🔊 Shostakovich: String Quartet no.8, 2nd movt
Performed by Richard Tognetti and Satu Vänskä.
Here, Tognetti performs on his 1743 'Carrodus' del Gesu. He performs with the ACO Underground at The Standard, Sydney on December 2, 2012.
Stay tuned for the next post to see Tognetti's 1743 del Gesu in greater details!
Brief history of the 8th Quartet.
Tchaikovsky provides the clue, like his Sixth Symphony, the 'Pathetique', Shostakovich's Eighth Quartet is also a suicide note. Both works were composed by composers suffering suicidal depression. The only difference is that Tchaikovsky killed himself after finishing his work whilst Shostakovich refrained.
I reflected that if I die someday then it's hardly likely anyone will write a work dedicated to my memory. So I decided to write one myself. You could even write on the cover: Dedicated to the memory of the composer of this quartet.
There are many possible reasons for his depression when composing this quartet. He had never recovered from the loss of his first wife Nina Vasilievna Shostakovich née Varzar who had died in November 1954. He had married quickly afterwards but this second partnership proved unsuccessful and terminated in divorce in the summer of 1959.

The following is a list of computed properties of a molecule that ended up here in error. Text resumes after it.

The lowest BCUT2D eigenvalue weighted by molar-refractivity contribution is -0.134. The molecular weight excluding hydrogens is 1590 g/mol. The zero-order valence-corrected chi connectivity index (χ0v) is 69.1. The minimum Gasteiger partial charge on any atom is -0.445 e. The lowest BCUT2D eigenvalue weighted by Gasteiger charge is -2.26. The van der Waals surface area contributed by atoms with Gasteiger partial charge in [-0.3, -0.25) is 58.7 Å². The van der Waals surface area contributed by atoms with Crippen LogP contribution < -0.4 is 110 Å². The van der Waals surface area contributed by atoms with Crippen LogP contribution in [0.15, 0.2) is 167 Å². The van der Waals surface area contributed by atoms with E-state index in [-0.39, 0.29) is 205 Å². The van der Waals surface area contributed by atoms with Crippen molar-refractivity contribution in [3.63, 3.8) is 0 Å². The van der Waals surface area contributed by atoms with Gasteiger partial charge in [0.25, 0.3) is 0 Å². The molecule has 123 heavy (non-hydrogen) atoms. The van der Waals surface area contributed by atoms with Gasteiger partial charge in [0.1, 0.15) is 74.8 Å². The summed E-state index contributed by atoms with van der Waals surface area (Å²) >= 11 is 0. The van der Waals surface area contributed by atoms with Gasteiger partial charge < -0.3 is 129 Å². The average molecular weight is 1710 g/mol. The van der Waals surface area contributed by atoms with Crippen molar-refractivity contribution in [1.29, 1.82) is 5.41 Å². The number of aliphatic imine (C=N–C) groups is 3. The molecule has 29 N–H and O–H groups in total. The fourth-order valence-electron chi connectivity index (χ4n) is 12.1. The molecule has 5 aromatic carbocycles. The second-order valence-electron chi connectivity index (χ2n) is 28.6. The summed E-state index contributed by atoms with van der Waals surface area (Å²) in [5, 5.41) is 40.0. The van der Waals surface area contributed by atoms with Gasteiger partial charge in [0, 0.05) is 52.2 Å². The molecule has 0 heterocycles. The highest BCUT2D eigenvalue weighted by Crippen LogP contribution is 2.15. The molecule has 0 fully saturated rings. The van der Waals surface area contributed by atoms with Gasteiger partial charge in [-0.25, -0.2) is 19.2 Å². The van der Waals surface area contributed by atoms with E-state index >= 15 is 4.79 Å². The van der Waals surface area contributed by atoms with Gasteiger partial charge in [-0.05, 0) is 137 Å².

He also felt that he had betrayed his principles. Under pressure from Khrushchev's officials he had recently applied to join the communist party, which he had previously sworn never to do, and for months he underwent bouts of self-loathing for his perceived cowardice and chronic sense of fear.
Finally he was beginning to have problems moving his right hand: a nightmare for any pianist. This disability would spread in the coming years causing him mobility problems in all his limbs. After years of uncertainty it was finally diagnosed in 1969 as a rare form of poliomyelitis.
The quartet had its première on the 2nd October 1960 at the Leningrad Glinka Concert Hall. It was performed by the Beethoven Quartet (Dmitri Tsyganov, Vasili Shirinsky, Vadim Borisovsky and Sergei Shirinsky). The autographed score is preserved at the Russian State Archive of Literature and Art (RGALI) in Moscow.